Program Notes: A Tribute to John Williams

A Tribute to John Williams

Concert Date: January 8, 2022 

There is a story in the movie industry. It goes something like this…

The great director, Alfred Hitchcock was preparing to film the movie, Lifeboat. The story takes place on the open ocean in, you guessed it, a lifeboat. He wanted it to feel realistic so he decided that he would not have a film score running throughout the narrative body of the film. There would only be music for the opening and closing credits. When the film composer, David Raskin, who was expecting to score the film got wind of this news he asked Hitchcock, “Why no film score?” According to the story, Hitchcock responded, “They’re in the middle of the ocean. Where would the orchestra come from?” to which Raskin responded, “I’ll tell you where the orchestra comes from when you tell me where the cameras come from.” Excellent point. However, I am sure we are all glad that was not every director’s attitude toward film scores. Especially not the directors who have been fortunate enough to collaborate with John Williams. Take one glance at this evening’s program and I am sure you will agree- there isn’t one single piece that you would want to lose to this way of thinking. 

No composer develops or exists in a vacuum. When we hear the music of John Williams, we are hearing not only his unique voice but the composite influence of many composers who have come before him: Stravinsky, Prokofiev, Korngold, Hanson and, most importantly, Wagner. There is an interesting feature found in many of Williams’ scores that harkens back to Richard Wagner and his operatic masterpiece, The Ring of the Nibelungen. In The Ring, Wagner uses a compositional device called leitmotiv. Put quite simply, leitmotiv is a musical phrase that can be associated with a person, place or thing being depicted in a piece of music such as an opera or a film score. Whenever you want the listener (or the viewer) to think about the character represented by the leitmotiv all you need to do is toss it into the mix. For instance, in the Star Wars films, if Obi Wan is talking about something evil Darth Vader has done, Williams will cue up the ominous Darth Vader theme heard in tonight’s performance of Imperial March. In this way, Darth Vader need not be present on screen for you to feel his presence or influence on the other characters. Or, just when you thought it was safe to go back in the water, Williams cues up those scary cellos and basses in his iconic two-note motif from Theme from Jaws and, even though you can’t see him, you know Bruce- that’s the shark’s name- is down there somewhere. And you need a bigger boat. That, in a nutshell, is how Wagner and Williams and a host of others use leitmotiv to play with your emotions and your imagination to help tell a story without the use of words. And this is only one compositional skill that helps define John Williams as one of America’s greatest composers of any era. His ability to compose effortlessly and authoritatively in any genre or style, whether for film or the symphonic concert stage, is nothing less than enviable. He is a master of the highest order. Perhaps even a Jedi Master- he has a degree from the Juilliard School of Music, honorary degrees from 21 American universities, the 2009 National Medal of Arts and the 2003 Olympic Order.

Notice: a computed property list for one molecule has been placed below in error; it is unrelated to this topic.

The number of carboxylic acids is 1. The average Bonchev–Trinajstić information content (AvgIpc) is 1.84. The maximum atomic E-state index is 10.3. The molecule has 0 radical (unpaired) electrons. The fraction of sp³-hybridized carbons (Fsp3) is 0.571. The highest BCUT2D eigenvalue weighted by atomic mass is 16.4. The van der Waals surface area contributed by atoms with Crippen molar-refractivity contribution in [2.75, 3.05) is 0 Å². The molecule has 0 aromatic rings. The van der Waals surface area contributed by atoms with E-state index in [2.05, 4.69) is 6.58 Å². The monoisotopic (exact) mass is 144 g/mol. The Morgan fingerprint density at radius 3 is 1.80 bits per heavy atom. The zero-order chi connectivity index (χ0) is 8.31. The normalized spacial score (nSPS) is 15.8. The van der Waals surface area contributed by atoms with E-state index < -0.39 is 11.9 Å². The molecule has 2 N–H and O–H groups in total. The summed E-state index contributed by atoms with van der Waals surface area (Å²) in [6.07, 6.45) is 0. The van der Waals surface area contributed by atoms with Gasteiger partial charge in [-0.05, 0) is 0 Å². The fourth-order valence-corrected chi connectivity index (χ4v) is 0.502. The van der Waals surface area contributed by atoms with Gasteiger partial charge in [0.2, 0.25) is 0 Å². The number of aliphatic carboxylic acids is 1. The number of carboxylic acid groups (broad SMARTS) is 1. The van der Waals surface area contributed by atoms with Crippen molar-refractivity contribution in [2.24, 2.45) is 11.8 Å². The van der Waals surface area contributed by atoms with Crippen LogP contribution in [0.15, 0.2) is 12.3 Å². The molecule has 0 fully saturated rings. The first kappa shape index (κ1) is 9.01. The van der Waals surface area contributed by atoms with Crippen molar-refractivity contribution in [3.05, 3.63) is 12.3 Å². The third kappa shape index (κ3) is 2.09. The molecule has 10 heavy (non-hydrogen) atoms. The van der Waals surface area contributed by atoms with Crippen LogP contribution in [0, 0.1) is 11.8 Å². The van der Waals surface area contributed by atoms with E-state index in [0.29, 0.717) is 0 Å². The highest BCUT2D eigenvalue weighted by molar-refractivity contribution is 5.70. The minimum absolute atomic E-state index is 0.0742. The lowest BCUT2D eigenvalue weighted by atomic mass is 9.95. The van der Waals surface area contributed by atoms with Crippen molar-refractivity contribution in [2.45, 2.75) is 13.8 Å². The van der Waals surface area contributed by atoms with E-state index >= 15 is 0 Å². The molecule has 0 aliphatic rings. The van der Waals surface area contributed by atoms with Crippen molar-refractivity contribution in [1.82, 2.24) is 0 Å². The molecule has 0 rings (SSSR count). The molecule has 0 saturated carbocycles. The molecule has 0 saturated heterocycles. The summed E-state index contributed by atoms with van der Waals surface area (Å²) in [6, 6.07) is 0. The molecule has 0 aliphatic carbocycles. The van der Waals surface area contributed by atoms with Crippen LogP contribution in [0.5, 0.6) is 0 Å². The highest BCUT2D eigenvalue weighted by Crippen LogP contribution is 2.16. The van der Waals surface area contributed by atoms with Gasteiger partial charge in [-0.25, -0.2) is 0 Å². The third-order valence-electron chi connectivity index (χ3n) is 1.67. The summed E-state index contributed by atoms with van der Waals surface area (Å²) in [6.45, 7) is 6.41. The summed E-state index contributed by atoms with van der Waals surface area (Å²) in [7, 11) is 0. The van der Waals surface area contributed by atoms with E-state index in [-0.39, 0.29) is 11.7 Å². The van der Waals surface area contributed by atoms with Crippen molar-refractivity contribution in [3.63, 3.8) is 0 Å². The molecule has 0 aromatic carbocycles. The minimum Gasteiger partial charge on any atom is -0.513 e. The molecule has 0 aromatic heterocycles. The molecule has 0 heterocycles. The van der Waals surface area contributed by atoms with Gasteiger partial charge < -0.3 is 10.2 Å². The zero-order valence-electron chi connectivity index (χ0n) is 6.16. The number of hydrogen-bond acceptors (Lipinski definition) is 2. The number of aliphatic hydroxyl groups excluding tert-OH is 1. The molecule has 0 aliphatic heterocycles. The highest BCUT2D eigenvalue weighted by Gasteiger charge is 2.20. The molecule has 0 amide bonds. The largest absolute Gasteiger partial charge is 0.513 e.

For those of you inclined to trivia and keeping score, here is a smattering of data you can impress friends and family with at your next dinner party. Williams has scored more than 100 films as well as several television shows. He has been nominated for an Oscar 50 times, second only to Walt Disney. He has won 22 Grammys, 7 BAFTAs, 5 Oscars, 4 Golden Globes and has numerous gold and platinum records to his credit. He has worked with many of the greatest film directors: Hitchcock, Wyler, Lucas, and Spielberg to name but a few. Williams is also a gifted pianist and has performed with many of the world’s greatest performers on the concert stage and in recordings: Itzhak Perlman, Yo-Yo Ma, Joshua Bell and Jessye Norman. He is also in high demand as a conductor and was Music Director of the Boston Pops for 14 years (1980-1993). And, of course, there are the Olympic themes and fanfares we have been enjoying every four years since 1984. At age 89, he’s still going strong- he is currently scoring one of Steven Spielberg’s new films, The Papers.

Written by

Craig Sorgi ©2021 All rights reserved